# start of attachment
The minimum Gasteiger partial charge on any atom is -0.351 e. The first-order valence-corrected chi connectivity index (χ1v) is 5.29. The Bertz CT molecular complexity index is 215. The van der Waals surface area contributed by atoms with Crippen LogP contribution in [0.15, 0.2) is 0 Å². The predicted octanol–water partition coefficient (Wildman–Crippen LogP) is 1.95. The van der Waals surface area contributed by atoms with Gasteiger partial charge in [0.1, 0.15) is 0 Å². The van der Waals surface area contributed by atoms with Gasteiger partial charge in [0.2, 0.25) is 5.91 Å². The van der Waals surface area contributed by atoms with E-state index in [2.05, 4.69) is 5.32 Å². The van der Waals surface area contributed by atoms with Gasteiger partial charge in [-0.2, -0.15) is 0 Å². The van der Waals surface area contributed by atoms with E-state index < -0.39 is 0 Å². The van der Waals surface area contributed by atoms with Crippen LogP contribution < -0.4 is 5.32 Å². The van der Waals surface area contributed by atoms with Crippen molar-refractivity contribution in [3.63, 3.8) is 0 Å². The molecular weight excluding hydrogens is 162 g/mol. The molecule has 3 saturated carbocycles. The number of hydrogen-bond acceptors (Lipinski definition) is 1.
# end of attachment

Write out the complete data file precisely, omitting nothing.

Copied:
The minimum Gasteiger partial charge on any atom is -0.351 e. The first-order valence-corrected chi connectivity index (χ1v) is 5.29. The Bertz CT molecular complexity index is 215. The van der Waals surface area contributed by atoms with Crippen LogP contribution in [0.15, 0.2) is 0 Å². The predicted octanol–water partition coefficient (Wildman–Crippen LogP) is 1.95. The van der Waals surface area contributed by atoms with Gasteiger partial charge in [0.1, 0.15) is 0 Å². The van der Waals surface area contributed by atoms with Gasteiger partial charge in [0.2, 0.25) is 5.91 Å². The van der Waals surface area contributed by atoms with E-state index in [2.05, 4.69) is 5.32 Å². The van der Waals surface area contributed by atoms with Gasteiger partial charge in [-0.2, -0.15) is 0 Å². The van der Waals surface area contributed by atoms with E-state index < -0.39 is 0 Å². The van der Waals surface area contributed by atoms with Crippen LogP contribution < -0.4 is 5.32 Å². The van der Waals surface area contributed by atoms with Crippen molar-refractivity contribution in [3.63, 3.8) is 0 Å². The molecular weight excluding hydrogens is 162 g/mol. The molecule has 3 saturated carbocycles. The number of hydrogen-bond acceptors (Lipinski definition) is 1.